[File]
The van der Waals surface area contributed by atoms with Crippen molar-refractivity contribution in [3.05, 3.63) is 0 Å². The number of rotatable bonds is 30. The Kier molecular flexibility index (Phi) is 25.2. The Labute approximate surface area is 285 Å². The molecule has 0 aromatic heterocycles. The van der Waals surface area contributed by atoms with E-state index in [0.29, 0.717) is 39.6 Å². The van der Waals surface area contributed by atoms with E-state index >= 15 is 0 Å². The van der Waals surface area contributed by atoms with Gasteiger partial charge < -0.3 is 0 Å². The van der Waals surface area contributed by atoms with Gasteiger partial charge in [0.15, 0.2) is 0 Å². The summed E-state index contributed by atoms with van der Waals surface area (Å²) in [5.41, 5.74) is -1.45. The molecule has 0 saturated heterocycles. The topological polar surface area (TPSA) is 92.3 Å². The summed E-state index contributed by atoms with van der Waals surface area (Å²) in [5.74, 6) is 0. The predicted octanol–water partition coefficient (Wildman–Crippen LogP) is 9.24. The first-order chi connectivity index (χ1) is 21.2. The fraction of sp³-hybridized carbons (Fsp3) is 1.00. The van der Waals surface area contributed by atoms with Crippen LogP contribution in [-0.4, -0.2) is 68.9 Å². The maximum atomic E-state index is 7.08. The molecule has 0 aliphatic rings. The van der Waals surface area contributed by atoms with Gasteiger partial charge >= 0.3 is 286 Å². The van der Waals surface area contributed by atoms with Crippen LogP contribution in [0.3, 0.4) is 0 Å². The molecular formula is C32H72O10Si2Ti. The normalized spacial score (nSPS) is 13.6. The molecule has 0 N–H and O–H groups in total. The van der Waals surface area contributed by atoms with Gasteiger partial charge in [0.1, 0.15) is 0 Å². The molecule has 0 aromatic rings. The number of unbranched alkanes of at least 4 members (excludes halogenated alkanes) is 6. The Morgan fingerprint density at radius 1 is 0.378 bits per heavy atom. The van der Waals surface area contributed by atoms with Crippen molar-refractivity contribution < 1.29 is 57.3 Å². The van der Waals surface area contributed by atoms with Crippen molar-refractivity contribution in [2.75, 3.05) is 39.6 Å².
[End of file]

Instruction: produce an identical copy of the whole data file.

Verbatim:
The van der Waals surface area contributed by atoms with Crippen molar-refractivity contribution in [3.05, 3.63) is 0 Å². The number of rotatable bonds is 30. The Kier molecular flexibility index (Phi) is 25.2. The Labute approximate surface area is 285 Å². The molecule has 0 aromatic heterocycles. The van der Waals surface area contributed by atoms with E-state index in [0.29, 0.717) is 39.6 Å². The van der Waals surface area contributed by atoms with E-state index >= 15 is 0 Å². The van der Waals surface area contributed by atoms with Gasteiger partial charge < -0.3 is 0 Å². The van der Waals surface area contributed by atoms with Gasteiger partial charge in [0.15, 0.2) is 0 Å². The summed E-state index contributed by atoms with van der Waals surface area (Å²) in [5.41, 5.74) is -1.45. The molecule has 0 saturated heterocycles. The topological polar surface area (TPSA) is 92.3 Å². The summed E-state index contributed by atoms with van der Waals surface area (Å²) in [5.74, 6) is 0. The predicted octanol–water partition coefficient (Wildman–Crippen LogP) is 9.24. The first-order chi connectivity index (χ1) is 21.2. The fraction of sp³-hybridized carbons (Fsp3) is 1.00. The van der Waals surface area contributed by atoms with Crippen LogP contribution in [-0.4, -0.2) is 68.9 Å². The maximum atomic E-state index is 7.08. The molecule has 0 aliphatic rings. The van der Waals surface area contributed by atoms with Gasteiger partial charge >= 0.3 is 286 Å². The van der Waals surface area contributed by atoms with Crippen LogP contribution in [0.3, 0.4) is 0 Å². The molecular formula is C32H72O10Si2Ti. The normalized spacial score (nSPS) is 13.6. The molecule has 0 N–H and O–H groups in total. The van der Waals surface area contributed by atoms with Gasteiger partial charge in [0.1, 0.15) is 0 Å². The molecule has 0 aromatic rings. The number of unbranched alkanes of at least 4 members (excludes halogenated alkanes) is 6. The Morgan fingerprint density at radius 1 is 0.378 bits per heavy atom. The van der Waals surface area contributed by atoms with Crippen molar-refractivity contribution < 1.29 is 57.3 Å². The van der Waals surface area contributed by atoms with Crippen molar-refractivity contribution in [2.75, 3.05) is 39.6 Å².